Redefining ‘failure’

This week on “Anderson,” host Anderson Cooper spoke to Sara Blakely, founder and inventor of Spanx, the body shaper that revolutionized the way women dress.

She’s also the youngest billionaire — yes, BILLION-aire — in history.

What intrigued me most about this fax machine saleswoman-turned-entrepreneur extraordinaire was her attitude about failure.

“Instead of failure being the outcome, failure became not trying,” she told Cooper. “It forced me at a young age to want to push myself so much farther out of my comfort zone.”

She said failing the LSAT was devastating, as her dream was to become a lawyer. But failing that only put her life on a different course, one that has led her to a career — and life — she loves.

As I’ve gotten older, I’ve had a strange relationship with failure. I never thought about it much when I was younger; I just set a goal and aimed for it. But now — after experiencing failures and setbacks and the kind of obstacles that make you want to stay in bed for six weeks — I feel a little anxious and gunshy about taking risks.

But why?

When did our courage disappear, the space filled with worry and fear?

I love what Blakely said about failure, that true failure is not trying.

Imagine all the things we could achieve if we had that attitude! I might’ve invented Spanx 10 years ago!

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4 Responses to “Redefining ‘failure’”

  1. Annoddah Dave March 21, 2012 at 7:13 am #

    CAT: I admit ignorance. I do not know Spanx…I do know Spandex. I know I need something to hide my increasing girth. I am realizing failure as I look for a new job but no seems to want to hire an old fat dude. You already know the poor part. I think I may need to start something for myself and maybe become the oldest billionaire!??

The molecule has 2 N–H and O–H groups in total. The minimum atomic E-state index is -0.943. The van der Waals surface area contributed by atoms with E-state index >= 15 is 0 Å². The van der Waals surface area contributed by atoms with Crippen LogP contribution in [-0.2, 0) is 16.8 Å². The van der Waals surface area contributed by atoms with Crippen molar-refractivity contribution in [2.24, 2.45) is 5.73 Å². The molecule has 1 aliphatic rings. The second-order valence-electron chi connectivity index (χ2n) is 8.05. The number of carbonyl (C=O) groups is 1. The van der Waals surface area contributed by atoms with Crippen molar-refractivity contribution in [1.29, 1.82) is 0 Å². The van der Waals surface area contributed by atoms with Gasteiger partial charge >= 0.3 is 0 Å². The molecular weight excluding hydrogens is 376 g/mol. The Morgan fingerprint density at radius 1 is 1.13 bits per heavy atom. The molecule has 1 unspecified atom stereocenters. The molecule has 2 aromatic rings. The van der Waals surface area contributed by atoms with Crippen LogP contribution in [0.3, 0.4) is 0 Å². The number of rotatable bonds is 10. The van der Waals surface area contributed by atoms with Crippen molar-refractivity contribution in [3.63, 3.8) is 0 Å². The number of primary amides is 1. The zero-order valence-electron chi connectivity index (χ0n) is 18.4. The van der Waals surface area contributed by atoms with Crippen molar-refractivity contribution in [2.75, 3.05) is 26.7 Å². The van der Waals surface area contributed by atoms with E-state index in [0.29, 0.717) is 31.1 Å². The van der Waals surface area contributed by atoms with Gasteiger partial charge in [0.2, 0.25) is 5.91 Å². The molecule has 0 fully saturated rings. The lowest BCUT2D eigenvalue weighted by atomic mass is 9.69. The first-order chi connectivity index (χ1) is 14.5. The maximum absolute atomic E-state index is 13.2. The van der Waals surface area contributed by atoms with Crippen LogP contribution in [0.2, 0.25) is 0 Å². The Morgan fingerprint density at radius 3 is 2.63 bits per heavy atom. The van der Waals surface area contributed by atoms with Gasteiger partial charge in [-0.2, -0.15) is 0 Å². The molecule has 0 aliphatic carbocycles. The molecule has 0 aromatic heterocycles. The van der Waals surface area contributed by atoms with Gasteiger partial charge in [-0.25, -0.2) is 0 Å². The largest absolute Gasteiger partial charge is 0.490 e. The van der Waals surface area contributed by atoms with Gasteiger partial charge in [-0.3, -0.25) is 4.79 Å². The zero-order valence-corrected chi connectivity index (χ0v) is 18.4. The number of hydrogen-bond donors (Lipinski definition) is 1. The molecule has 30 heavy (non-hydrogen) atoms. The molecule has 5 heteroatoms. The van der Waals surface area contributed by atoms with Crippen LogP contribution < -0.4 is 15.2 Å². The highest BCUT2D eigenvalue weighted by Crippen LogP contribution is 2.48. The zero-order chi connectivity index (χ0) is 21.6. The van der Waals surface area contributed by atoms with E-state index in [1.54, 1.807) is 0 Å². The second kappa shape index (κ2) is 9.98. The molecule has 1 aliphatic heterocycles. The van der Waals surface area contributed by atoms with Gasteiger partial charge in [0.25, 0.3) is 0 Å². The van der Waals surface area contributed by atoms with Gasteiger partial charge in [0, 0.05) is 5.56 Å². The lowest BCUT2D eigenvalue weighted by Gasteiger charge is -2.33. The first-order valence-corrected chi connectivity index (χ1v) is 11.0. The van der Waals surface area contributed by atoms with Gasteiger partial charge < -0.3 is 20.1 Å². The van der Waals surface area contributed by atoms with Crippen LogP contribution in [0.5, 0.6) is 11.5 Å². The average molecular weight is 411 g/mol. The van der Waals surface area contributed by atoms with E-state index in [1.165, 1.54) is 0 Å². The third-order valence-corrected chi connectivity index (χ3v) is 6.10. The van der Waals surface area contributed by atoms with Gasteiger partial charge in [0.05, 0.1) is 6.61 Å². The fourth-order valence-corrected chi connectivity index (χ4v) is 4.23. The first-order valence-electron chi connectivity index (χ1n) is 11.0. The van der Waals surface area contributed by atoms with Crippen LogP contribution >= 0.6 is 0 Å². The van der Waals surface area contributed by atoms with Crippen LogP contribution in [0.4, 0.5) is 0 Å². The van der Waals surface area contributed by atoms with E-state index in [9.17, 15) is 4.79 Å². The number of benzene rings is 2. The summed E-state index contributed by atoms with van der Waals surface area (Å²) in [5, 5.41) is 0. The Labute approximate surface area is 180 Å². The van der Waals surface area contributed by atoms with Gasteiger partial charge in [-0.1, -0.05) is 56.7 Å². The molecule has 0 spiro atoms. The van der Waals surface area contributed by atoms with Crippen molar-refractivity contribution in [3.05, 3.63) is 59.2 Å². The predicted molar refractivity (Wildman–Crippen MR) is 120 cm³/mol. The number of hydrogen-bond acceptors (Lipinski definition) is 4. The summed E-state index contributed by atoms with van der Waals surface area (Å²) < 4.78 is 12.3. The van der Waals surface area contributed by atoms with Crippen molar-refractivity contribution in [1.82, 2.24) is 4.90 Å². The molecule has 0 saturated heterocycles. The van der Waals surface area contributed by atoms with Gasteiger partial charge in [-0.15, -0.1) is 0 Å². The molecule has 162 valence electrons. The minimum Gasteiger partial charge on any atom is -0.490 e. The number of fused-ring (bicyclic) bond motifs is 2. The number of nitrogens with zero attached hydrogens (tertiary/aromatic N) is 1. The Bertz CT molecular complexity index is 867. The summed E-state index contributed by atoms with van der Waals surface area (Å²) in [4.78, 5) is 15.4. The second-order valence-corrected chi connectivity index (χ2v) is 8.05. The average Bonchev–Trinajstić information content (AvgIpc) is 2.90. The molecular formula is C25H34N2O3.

2. M March 21, 2012 at 9:14 am #

    Hello Cat!
    Failure is part of the road to being successful.

  3. David Jackson March 21, 2012 at 2:15 pm #

    Finally something in my wheelhouse. Entrepreneurs are unique animals in that they do not fear uncertainty and grasp the difference between an idea and an opportunity. Some people are idea fountains… I call them idiots… haven’t even started work on the first idea before they launch on another one. Entrepreneurs understand how to determine what resources are needed to make things happen. THEY DO NOT FEAR FAILURE. Their attitude is whatever you think of them is none of their business. And they are usually thought of as world class wing nuts by most people. Whether sailing the Caribbean or sleeping in a car they are usually OK as long as they have something they consider interesting to kick around. But I think the thing that separates real Entrepreneurs from the wannabes who walk around mumbling about disrupting ecosystems and crowd sourcing is the ability to hold two opposite points of view with great comfort. It allows them to see all sides to issues. It sets them apart. And they are rare, repeat rare creatures.

  4. NEO March 22, 2012 at 1:46 pm #

    Hi Cat,

    Just thought this was appropriate for this blog about failure… It’s from “Rocky Balboa”

    The world ain’t all sunshine and rainbows. It’s a very mean and nasty place and I don’t care how tough you are it will beat you to your knees and keep you there permanently if you let it. You, me, or nobody is gonna hit as hard as life. But it ain’t about how hard ya hit. It’s about how hard you can get it and keep moving forward. How much you can take and keep moving forward. That’s how winning is done! Now if you know what you’re worth then go out and get what you’re worth. But ya gotta be willing to take the hits, and not pointing fingers saying you ain’t where you wanna be because of him, or her, or anybody! Cowards do that and that ain’t you! You’re better than that!

    Go and be awesome Cat! Cuz y’know, you already are…

    NEO

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